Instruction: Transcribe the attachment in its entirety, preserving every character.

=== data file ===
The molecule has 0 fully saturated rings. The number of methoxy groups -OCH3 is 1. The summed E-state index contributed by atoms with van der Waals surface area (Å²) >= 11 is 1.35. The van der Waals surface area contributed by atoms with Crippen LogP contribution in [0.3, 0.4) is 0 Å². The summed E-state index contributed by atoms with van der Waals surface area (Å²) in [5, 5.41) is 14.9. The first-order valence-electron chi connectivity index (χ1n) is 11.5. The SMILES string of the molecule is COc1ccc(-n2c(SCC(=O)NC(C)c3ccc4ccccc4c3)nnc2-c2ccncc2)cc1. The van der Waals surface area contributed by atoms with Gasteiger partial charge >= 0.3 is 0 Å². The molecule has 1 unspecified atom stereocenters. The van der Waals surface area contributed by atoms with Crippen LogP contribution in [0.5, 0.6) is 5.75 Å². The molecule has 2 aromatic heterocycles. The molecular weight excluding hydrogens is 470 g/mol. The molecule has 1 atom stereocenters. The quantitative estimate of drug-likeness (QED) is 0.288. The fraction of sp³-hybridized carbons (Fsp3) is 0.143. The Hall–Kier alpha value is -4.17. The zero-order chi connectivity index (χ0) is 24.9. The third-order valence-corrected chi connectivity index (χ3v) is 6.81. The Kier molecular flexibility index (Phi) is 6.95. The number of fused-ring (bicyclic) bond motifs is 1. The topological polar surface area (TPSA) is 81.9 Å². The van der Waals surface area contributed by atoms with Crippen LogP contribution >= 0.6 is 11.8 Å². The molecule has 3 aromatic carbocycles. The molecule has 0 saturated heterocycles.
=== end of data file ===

The molecule has 0 fully saturated rings. The number of methoxy groups -OCH3 is 1. The summed E-state index contributed by atoms with van der Waals surface area (Å²) >= 11 is 1.35. The van der Waals surface area contributed by atoms with Crippen LogP contribution in [0.3, 0.4) is 0 Å². The summed E-state index contributed by atoms with van der Waals surface area (Å²) in [5, 5.41) is 14.9. The first-order valence-electron chi connectivity index (χ1n) is 11.5. The SMILES string of the molecule is COc1ccc(-n2c(SCC(=O)NC(C)c3ccc4ccccc4c3)nnc2-c2ccncc2)cc1. The van der Waals surface area contributed by atoms with Gasteiger partial charge >= 0.3 is 0 Å². The molecule has 1 unspecified atom stereocenters. The van der Waals surface area contributed by atoms with Crippen LogP contribution in [0.5, 0.6) is 5.75 Å². The molecule has 2 aromatic heterocycles. The molecular weight excluding hydrogens is 470 g/mol. The molecule has 1 atom stereocenters. The quantitative estimate of drug-likeness (QED) is 0.288. The fraction of sp³-hybridized carbons (Fsp3) is 0.143. The Hall–Kier alpha value is -4.17. The zero-order chi connectivity index (χ0) is 24.9. The third-order valence-corrected chi connectivity index (χ3v) is 6.81. The Kier molecular flexibility index (Phi) is 6.95. The number of fused-ring (bicyclic) bond motifs is 1. The topological polar surface area (TPSA) is 81.9 Å². The van der Waals surface area contributed by atoms with Crippen LogP contribution >= 0.6 is 11.8 Å². The molecule has 3 aromatic carbocycles. The molecule has 0 saturated heterocycles.